25 years ago, I was a few weeks away from heading off to my first year of university. Since that time, I’ve often thought about how much I have changed and how I would have acted if I’d known then what I know now.
So in an act of self-indulgent narcissism, here are 25 things I would tell 25-years ago self:

  1. Teasing can be a sign of friendship – You were teased throughout  school. It was mean-spirited and meant to hurt you. In moving into the dorms, surrounded by young men (and women), you will be teased again. It might be away to establish a pecking order, but can also be a sign of friendship and familiarity. Do not immediately pull away from those who poke fun at you. A way to find out is to tease the person back. If they laugh, they are your friend. If they react with anger (i.e., how dare you break the pecking order and tease them), they are a bully.
  2. Don’t assume you are disliked – After 13 years of being the outcast, the victim, the weird0, you have come to assume everyone you meet will dislike you. This is, and has been, a false assumption. No one you will meet knows who you were or what you were like in high school. They will judge you for who you are now. Do not sabotage new friendships before they have begun. Show interest in them, ask questions, and decide if you like them.
  3. Stop being weird – Because you assume no one likes you, you stress your weirdness. It’s a defense mechanism to put people off. It doesn’t work. You can be a fan of Star Trek or Highlander or Stephen King, but don’t make it your identity.
  4. Not everyone is out to exploit you – You feared anyone paying attention to you. If the cool or cruel kids noticed you, it was either to tease you (“Hey Matt! You fucking freak!”) or exploit you. (E.g., “Hey Matt! What was the answer on the home work last night!”) When it came to exploitation, sometimes you almost gave in because you were grateful they did not tease you. But now, someone paying attention to you or showing affection is not a path to exploitation. Not everyone who is nice to you wants something from you. Don’t be distrustful of someone unless you have a reason.
  5. There are still bullies – Even with what is said above, bullies still exist who are out to exploit you, or delight in hurting your feelings. Your best defense is to ignore them. If they see they cannot get a rise out of you, they will move on. They will exist at college, in your job, when shopping, etc.
  6. Do not be a bully – Sometimes, the best way to get away from the bully is to join them in exploiting or demeaning those who are weaker, more shy or more eccentric than you are. Do not do this. Ever.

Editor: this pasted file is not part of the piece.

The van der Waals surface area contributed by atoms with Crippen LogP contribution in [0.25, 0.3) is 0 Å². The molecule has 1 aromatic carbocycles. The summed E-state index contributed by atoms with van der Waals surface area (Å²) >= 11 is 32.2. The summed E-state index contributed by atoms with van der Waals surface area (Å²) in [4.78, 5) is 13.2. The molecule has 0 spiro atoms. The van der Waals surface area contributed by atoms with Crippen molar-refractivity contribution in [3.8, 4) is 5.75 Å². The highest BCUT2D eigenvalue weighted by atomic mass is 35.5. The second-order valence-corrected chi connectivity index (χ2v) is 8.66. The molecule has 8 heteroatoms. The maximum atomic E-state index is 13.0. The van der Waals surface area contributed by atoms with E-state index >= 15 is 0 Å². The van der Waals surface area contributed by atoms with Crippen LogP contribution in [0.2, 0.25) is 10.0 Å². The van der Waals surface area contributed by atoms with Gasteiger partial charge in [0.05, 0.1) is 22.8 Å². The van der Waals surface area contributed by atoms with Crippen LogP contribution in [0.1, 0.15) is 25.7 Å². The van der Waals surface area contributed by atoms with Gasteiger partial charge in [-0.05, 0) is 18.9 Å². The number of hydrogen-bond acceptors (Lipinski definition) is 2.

7. Stand up for what is right when someone is selfish – There is a difference between a bully, who wants to hurt you, and someone who is selfish, where their focus is on themselves. Do not give in and think “Well, no sense making a fuss.” Stand up for yourself and demand to be treated fairly. Call them out on it because they are counting on you not saying anything. Tell someone to move their bag off a seat, don’t allow them to cut in line, etc.
  8. You can’t change people – Still, there is a difference between demanding you be treated fairly and expecting someone to treat everyone fairly. Some people call out people for littering or being vulgar in public—this will accomplish nothing and can invite a confrontation that is impossible to win. Such people will not change. Stand up for yourself, but that is as far as you can go.
  9. Friendships can fade and it’s not your fault – You are going to meet a lot of new people and form new friendships. Those friendships may endure, or they might last a semester. That’s life—not all friendships will be life-long. If a friendship does not last, do not assume it is because the other person does not like you. The friendship may have been based on proximity, like living a few doors down or having a class together. If you want one to endure, you must work to maintain it. And be prepared if the other person is not willing to put in the work.
  10. Show commitment to groups – You are suspicious of groups and are not a “joiner”. You fear joining a group will require you to sacrifice your identity or do something you do not want to do just to be accepted. There is truth to this. But be prepared to not be accepted or included in the group—be it a club, group of friends, or team—if you do not show a level of commitment that is needed to show you value the group and want it to succeed.
  11. Drinking – Right now, you do not drink. You will be tempted to and even pushed to by some people. But others will respect your decision. The decision, though, is yours. Be honest with yourself.
  12. Prioritize physical fitness – You do not have genetics on your side when it comes to weight and fitness. Youthfulness will fade; even with the same level of exercise and diet, you will slow down as you get older. Do not define yourself by your weight, pant size or muscle definition, for that is vanity, but invest the time to keep your body mobile. The ability to physically do things, without pain or soreness the next day, will become important as you get older. Start now, establish good habits, and laydown a base.